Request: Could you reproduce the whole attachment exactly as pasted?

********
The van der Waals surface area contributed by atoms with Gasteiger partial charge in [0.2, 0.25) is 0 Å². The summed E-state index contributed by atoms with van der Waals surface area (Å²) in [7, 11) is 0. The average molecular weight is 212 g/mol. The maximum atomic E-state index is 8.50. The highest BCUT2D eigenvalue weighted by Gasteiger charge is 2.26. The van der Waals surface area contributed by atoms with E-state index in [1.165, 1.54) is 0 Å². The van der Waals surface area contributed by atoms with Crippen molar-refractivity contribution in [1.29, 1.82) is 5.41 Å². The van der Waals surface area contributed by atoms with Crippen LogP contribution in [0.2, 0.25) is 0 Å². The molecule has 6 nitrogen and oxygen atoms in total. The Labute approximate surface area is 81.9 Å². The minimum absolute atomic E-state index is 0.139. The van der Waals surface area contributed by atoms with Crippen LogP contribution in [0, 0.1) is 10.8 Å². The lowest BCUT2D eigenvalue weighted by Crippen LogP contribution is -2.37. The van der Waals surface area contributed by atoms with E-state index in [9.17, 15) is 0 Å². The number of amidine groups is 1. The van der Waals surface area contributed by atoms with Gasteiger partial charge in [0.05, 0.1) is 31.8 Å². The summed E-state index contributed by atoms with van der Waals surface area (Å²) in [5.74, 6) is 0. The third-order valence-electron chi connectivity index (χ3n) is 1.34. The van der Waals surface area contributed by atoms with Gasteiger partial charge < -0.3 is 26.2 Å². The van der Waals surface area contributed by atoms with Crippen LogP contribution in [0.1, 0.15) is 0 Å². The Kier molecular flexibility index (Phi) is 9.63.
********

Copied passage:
The van der Waals surface area contributed by atoms with Gasteiger partial charge in [0.2, 0.25) is 0 Å². The summed E-state index contributed by atoms with van der Waals surface area (Å²) in [7, 11) is 0. The average molecular weight is 212 g/mol. The maximum atomic E-state index is 8.50. The highest BCUT2D eigenvalue weighted by Gasteiger charge is 2.26. The van der Waals surface area contributed by atoms with E-state index in [1.165, 1.54) is 0 Å². The van der Waals surface area contributed by atoms with Crippen molar-refractivity contribution in [1.29, 1.82) is 5.41 Å². The van der Waals surface area contributed by atoms with Crippen LogP contribution in [0.2, 0.25) is 0 Å². The molecule has 6 nitrogen and oxygen atoms in total. The Labute approximate surface area is 81.9 Å². The minimum absolute atomic E-state index is 0.139. The van der Waals surface area contributed by atoms with Crippen LogP contribution in [0, 0.1) is 10.8 Å². The lowest BCUT2D eigenvalue weighted by Crippen LogP contribution is -2.37. The van der Waals surface area contributed by atoms with E-state index in [9.17, 15) is 0 Å². The number of amidine groups is 1. The van der Waals surface area contributed by atoms with Gasteiger partial charge in [0.05, 0.1) is 31.8 Å². The summed E-state index contributed by atoms with van der Waals surface area (Å²) in [5.74, 6) is 0. The third-order valence-electron chi connectivity index (χ3n) is 1.34. The van der Waals surface area contributed by atoms with Gasteiger partial charge < -0.3 is 26.2 Å². The van der Waals surface area contributed by atoms with Crippen LogP contribution in [0.1, 0.15) is 0 Å². The Kier molecular flexibility index (Phi) is 9.63.